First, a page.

When Liz asked me to be a guest on her LizianShop Live, I wondered how I could make a beneficial contribution to the show. Liz did not know that I had carried a ‘lucky’ stone for several years at the time of asking.
Why is a psychologist happy to carry what is in effect a ‘good luck charm’? The answer is, of course, simple. Because psychologists are human: and subject to the same feelings and emotions as everyone else. Furthermore, while our training and years of studying the human condition have to be centred on actual episodes of life, there is no reason not to enjoy the areas which, at first glance, do not make sense.
My feeling is owning a ‘lucky stone’ is beneficial. Moreover, more so if there is a sentiment, reason or intention behind the stone or talisman. Once we have a symbolic focal point to anything we wish to attain, then psychological magic can, and indeed will happen.
The Symbolism of Objects Are Potent Reference Points
I cannot comment on the idea that lucky stone has a defined physiological benefit. However, I would find it hard to dispute that carrying a focal point or symbolism of success has a profound effect on one’s ability to attain the goal.
Moreover, there will be sceptics. Who will comment: ‘What! Carrying a talisman will make something happen – idiot? ‘However, the very same person will swear that his car is safer than anything else on the road: without acknowledging the certainty: no matter how safe the car: it is the driver who is the key to accident or safe journey. From years attending road traffic accidents, many times fatal accidents, the driver will sometimes blame the vehicle. Even though evidence determines the driver is at fault. Consider the observation with care: in this situation, the driver is transferring blame to the car. Furthermore, this is irrational.
The point is: inanimate objects can have a living reality within most peoples minds. From a child’s teddy bear to the lucky ‘golf club’ owned by a hard-nosed lawyer, from a chef’s favourite knife or ladle to your favourite piece of jewellery. There are reasons for the bond: But is the bond to an inanimate object is in itself irrational? I doubt it. Therefore, it is acceptable to acknowledge that people who love to carry a lucky talisman are like any other human who has a favourite possession, which helps with a task.
Many people purchased crystals from Liz during the show. Moreover, the reasons stemmed from the love of geology to metaphysical ideas. Outsiders should harbour no problem with either end of the spectrum. Accepted, many who find the idea as irrational: they could well be the very same person who owns a 10 thousand pound stamp collection, a garage full of old cars, three sets of golf clubs, five tennis rackets, glass cupboards full of porcelain, or have to change their good two-year-old car for the latest model.
We do not need a rational explanation to love or collect anything. Moreover, no one should justify why they like to collect in a specific genre. In the same light: when there is a desire to do something which brings pleasure, then follow the quest. (there are exceptions, anything which hurts or damages is not within this statement).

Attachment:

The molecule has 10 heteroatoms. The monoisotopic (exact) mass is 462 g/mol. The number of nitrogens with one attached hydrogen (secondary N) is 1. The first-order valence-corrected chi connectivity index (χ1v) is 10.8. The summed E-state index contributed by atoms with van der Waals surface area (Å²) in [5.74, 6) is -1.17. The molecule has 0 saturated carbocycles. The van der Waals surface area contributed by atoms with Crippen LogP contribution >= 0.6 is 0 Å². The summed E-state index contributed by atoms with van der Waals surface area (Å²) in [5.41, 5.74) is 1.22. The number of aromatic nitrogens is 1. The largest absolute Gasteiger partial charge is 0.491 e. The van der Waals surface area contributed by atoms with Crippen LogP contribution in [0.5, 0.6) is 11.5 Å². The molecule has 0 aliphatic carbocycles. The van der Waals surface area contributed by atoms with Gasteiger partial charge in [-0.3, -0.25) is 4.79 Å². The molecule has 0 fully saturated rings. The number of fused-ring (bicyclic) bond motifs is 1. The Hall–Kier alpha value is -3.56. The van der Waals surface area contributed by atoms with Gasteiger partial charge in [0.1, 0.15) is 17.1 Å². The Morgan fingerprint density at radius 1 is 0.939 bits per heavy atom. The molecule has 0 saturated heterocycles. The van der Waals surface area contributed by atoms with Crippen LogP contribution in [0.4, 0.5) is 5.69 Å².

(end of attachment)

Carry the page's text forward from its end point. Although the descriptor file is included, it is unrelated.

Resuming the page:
I noticed an interesting and vital aspect of Liz’s show. The audience was interactive and demonstrated immense camaraderie. Moreover, even though there were slightly conflicting ideas of what each stone represented, the audience was content to accept their unknown friends’ ideas and thoughts. Moreover, in contemporary society, this must be acknowledged as a beneficial aspect of the unifying subject: collecting stones and studying their uses. Furthermore, this aspect has incredible psychological benefits beyond the central focal point.
Friends Can Share Diverse Interests – Togetherness is as Important as the Subject
It is possible to one has a focal point of concentration. An overriding lesson here may be to following one’s heart. Having a hobby or interest which combines everything from geology to metaphysics seems to stretch the imagination. Furthermore, anything which can enlighten one’s imagination is beneficial to the thinking process. The sceptics have their ideas which have little concern for the crystal collector. Indeed, as a psychologist, it would be easy to root out non-coherent habits in every member of humankind. So be careful where the first stone is thrown!
It can be seen as beneficial to carry a symbol of one’s hopes. For example, some call the stone a ‘worry stone’ and hold it in their hand in times of anxiety. Others use a stone or talisman as a symbol of something wished to achieve. The technique is simple: hold the stone while working on the means or while planning an objective. There is no need to revert the planning stage regularly: the unconscious mind holds the processes already reviewed or considered (this process is known as anchoring in other techniques). An accepted idea is to imbibe a fear, phobia or unwanted event in the stone or talisman and either bury it or throw it into the water: a recognised freedom technique recognised for many centuries.
Talismans Have Many Forms
We should exercise more effort to accept people’s beliefs or ideas: even if they conflict with our mindset, rather than finding ways or ideas which ‘prove’ one’s viewpoint. An excellent and more accessible way is to accept people have alternative ideas and perceptions. Anyone who believes their ideas and concept of life is better than others is making life difficult. An individual cannot influence the weight of any group of people. Those who follow alternative ideas enjoy excellent benefits beyond their central belief or hobby. Connectivity and sharing, and being within a group of like-minded souls: has incredible benefits to one’s health and wellbeing.